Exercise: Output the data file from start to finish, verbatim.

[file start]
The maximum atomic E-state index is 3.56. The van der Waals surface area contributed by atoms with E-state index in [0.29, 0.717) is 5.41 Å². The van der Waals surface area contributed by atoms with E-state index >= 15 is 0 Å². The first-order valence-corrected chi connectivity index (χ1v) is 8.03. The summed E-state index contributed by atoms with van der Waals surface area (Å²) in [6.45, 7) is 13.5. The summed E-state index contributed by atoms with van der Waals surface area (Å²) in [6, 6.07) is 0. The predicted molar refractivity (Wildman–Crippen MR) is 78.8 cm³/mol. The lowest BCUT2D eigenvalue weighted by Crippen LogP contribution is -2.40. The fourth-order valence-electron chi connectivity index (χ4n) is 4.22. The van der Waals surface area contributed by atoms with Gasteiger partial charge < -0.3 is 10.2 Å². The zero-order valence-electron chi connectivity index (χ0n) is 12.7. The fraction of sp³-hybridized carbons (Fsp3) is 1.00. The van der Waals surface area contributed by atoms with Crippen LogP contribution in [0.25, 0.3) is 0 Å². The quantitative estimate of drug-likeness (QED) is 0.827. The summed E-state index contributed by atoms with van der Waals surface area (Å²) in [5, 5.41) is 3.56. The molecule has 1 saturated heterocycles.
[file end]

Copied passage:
The maximum atomic E-state index is 3.56. The van der Waals surface area contributed by atoms with E-state index in [0.29, 0.717) is 5.41 Å². The van der Waals surface area contributed by atoms with E-state index >= 15 is 0 Å². The first-order valence-corrected chi connectivity index (χ1v) is 8.03. The summed E-state index contributed by atoms with van der Waals surface area (Å²) in [6.45, 7) is 13.5. The summed E-state index contributed by atoms with van der Waals surface area (Å²) in [6, 6.07) is 0. The predicted molar refractivity (Wildman–Crippen MR) is 78.8 cm³/mol. The lowest BCUT2D eigenvalue weighted by Crippen LogP contribution is -2.40. The fourth-order valence-electron chi connectivity index (χ4n) is 4.22. The van der Waals surface area contributed by atoms with Gasteiger partial charge < -0.3 is 10.2 Å². The zero-order valence-electron chi connectivity index (χ0n) is 12.7. The fraction of sp³-hybridized carbons (Fsp3) is 1.00. The van der Waals surface area contributed by atoms with Crippen LogP contribution in [0.25, 0.3) is 0 Å². The quantitative estimate of drug-likeness (QED) is 0.827. The summed E-state index contributed by atoms with van der Waals surface area (Å²) in [5, 5.41) is 3.56. The molecule has 1 saturated heterocycles.